I was a vocal advocate of open borders for many years. Then, after the spring of 2017 or so, I fell rather silent. Not completely: I wrote the essay “Don’t Restrict Immigration, Tax It” for the Cato Institute in May 2020, summarizing my long-held views. But I think my relative silence led some to think my convictions must have changed. The amusingly-titled Michael Barone essay, “Open borders would produce dystopia, says open borders advocate,” expresses it well. I may not have officially recanted, but didn’t my writings suggest a certain halting reconsideration of long-held views?
Not at all. Or rather, I do reconsider my views, frequently… but usually I conclude that yes, I was right. The reason I fell rather silent was (a) I wasn’t sure if open borders advocacy was making freer immigration policies any more likely (“Overton window” vs. “backlash”), and (b) I had a family to support, and open borders advocacy not only absorbed time and attention without (usually) paying anything, but risked alienating people whose help and good will I would need in order to get remunerative work.
To dispel suspicions that I’ve changed my mind, though, I thought it might be of interest to state the case for open borders as I see it now. As far as I know, it’s the same as it was five years ago, but I’m restating it now out of my head, without particularly reviewing old writings, out of curiosity about how consistent I’ve been.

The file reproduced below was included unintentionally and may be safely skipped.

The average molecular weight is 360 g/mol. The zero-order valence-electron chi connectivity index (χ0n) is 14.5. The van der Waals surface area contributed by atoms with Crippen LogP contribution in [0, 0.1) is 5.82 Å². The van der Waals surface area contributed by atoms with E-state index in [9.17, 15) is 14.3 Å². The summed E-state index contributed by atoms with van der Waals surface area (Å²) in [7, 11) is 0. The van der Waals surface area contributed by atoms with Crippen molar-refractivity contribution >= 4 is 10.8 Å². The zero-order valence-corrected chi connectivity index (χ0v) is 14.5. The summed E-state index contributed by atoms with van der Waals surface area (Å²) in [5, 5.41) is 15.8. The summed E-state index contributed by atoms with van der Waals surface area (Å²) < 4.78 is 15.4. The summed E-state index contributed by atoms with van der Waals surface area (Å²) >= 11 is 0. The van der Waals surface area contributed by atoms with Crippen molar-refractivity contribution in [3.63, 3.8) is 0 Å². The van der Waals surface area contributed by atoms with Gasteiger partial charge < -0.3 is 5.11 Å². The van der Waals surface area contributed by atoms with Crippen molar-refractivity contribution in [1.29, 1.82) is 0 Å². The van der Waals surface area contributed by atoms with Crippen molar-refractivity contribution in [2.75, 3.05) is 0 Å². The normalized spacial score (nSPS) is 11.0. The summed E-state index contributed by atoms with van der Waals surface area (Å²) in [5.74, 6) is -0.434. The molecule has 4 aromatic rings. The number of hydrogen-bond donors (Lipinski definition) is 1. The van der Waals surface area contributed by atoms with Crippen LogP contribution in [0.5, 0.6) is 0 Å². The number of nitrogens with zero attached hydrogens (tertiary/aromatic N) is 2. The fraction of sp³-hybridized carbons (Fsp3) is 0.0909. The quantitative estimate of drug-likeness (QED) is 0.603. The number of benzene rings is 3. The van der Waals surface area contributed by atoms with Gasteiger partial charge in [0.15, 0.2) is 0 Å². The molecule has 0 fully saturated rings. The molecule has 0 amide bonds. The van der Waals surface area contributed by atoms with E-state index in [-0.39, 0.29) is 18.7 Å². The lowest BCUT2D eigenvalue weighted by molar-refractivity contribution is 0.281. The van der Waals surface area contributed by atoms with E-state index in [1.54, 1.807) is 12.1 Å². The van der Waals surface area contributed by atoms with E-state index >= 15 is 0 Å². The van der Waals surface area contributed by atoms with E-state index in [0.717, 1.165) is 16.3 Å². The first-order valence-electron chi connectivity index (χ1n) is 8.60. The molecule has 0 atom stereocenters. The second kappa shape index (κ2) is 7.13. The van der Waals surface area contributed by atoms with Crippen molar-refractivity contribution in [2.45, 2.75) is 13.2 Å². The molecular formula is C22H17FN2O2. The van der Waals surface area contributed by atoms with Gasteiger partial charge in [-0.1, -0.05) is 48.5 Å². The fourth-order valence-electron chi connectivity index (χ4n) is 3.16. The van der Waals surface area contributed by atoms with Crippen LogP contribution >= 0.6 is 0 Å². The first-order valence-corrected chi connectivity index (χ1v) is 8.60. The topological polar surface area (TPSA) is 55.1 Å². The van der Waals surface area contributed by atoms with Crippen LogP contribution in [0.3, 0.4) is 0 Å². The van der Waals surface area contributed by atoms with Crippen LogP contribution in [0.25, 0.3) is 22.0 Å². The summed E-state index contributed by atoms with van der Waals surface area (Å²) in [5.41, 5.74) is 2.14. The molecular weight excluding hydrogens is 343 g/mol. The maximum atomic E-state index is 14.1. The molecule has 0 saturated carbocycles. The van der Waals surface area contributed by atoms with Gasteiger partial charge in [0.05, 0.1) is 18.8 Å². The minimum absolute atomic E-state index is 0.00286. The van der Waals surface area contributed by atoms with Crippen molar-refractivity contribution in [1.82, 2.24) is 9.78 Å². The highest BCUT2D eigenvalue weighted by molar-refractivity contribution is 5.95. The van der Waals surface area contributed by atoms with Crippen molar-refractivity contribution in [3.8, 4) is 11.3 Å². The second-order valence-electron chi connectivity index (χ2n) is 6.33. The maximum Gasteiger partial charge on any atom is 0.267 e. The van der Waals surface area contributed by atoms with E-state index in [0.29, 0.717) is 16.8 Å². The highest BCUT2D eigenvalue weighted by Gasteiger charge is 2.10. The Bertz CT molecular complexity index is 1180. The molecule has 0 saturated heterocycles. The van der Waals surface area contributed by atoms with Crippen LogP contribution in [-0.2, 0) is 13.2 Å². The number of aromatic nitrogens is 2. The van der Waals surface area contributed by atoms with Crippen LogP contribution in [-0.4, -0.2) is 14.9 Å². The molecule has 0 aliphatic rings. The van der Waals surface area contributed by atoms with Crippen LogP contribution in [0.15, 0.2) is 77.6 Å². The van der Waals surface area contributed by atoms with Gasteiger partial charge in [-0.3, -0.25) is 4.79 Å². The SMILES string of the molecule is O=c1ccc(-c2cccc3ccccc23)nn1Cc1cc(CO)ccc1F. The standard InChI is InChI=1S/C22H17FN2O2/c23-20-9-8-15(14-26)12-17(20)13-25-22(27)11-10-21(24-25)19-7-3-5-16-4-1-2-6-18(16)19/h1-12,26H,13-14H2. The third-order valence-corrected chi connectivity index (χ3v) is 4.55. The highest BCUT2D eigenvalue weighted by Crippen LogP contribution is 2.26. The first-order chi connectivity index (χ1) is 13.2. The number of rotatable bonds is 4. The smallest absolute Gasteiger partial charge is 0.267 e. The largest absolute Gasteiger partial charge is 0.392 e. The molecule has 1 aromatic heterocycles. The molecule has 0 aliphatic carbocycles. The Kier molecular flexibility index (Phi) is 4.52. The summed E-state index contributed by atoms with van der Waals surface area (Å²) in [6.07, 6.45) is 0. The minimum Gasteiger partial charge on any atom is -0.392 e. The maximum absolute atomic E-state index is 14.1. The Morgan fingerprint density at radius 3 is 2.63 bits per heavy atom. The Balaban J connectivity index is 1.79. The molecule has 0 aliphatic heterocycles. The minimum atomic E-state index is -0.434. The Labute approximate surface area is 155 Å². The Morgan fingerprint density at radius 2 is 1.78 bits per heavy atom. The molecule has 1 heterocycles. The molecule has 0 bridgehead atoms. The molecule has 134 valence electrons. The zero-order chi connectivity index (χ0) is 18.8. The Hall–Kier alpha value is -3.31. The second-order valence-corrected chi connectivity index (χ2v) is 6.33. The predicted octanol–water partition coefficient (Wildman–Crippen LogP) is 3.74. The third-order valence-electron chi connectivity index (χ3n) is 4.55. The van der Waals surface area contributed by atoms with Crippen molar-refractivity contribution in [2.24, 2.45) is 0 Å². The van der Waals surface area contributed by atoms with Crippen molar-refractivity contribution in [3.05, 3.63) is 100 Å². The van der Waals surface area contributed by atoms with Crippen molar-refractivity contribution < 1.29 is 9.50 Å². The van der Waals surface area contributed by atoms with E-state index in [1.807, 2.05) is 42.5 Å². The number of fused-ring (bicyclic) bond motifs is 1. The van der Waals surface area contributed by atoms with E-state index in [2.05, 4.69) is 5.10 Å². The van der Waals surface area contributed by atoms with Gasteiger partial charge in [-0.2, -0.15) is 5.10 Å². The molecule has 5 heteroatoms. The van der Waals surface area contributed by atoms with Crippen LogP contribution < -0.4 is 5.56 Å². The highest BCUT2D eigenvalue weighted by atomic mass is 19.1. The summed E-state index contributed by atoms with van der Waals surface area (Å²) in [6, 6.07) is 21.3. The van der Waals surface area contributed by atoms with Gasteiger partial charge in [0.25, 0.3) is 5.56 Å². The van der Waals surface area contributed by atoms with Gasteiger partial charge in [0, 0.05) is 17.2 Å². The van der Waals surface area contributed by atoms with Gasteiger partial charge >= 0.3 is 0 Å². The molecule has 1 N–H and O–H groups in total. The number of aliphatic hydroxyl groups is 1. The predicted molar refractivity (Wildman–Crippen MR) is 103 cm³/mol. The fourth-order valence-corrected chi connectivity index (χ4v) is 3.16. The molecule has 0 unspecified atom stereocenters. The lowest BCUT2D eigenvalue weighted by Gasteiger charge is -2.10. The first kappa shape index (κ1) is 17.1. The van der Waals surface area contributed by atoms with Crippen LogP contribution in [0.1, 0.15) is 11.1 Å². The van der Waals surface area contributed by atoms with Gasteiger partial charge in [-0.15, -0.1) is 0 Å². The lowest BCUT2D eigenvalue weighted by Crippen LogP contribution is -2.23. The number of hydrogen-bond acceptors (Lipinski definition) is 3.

And there is one further reason, quite new, to add to my case, if not necessarily for open borders. I’ll get to that at the end.
First, there’s the utilitarian case for open borders. Migration restrictions are very inefficient because they force people to stay in countries where they’re far less productive than they might be. That makes them less happy and thriving. It also makes them less able to be of use and contribute to the flourishing of others. Open borders would empower billions of people to move to opportunity and become much more productive. Migrants’ remittances to and feedback on their countries of origin would spread the beneficent effects to non-migrants. If one believes that policy should serve “the greatest happiness of the greatest number,” in Jeremy Bentham’s time-worn (and of course somewhat ill-defined) phrase, then open borders should top the priority list. Economic estimates, though highly speculative, are the best available guesses as to what a world of open borders would look like, and roughly speaking, the median guess– a conservative guess in many ways; far more optimism could be cogently advocated– is that open borders would double world GDP.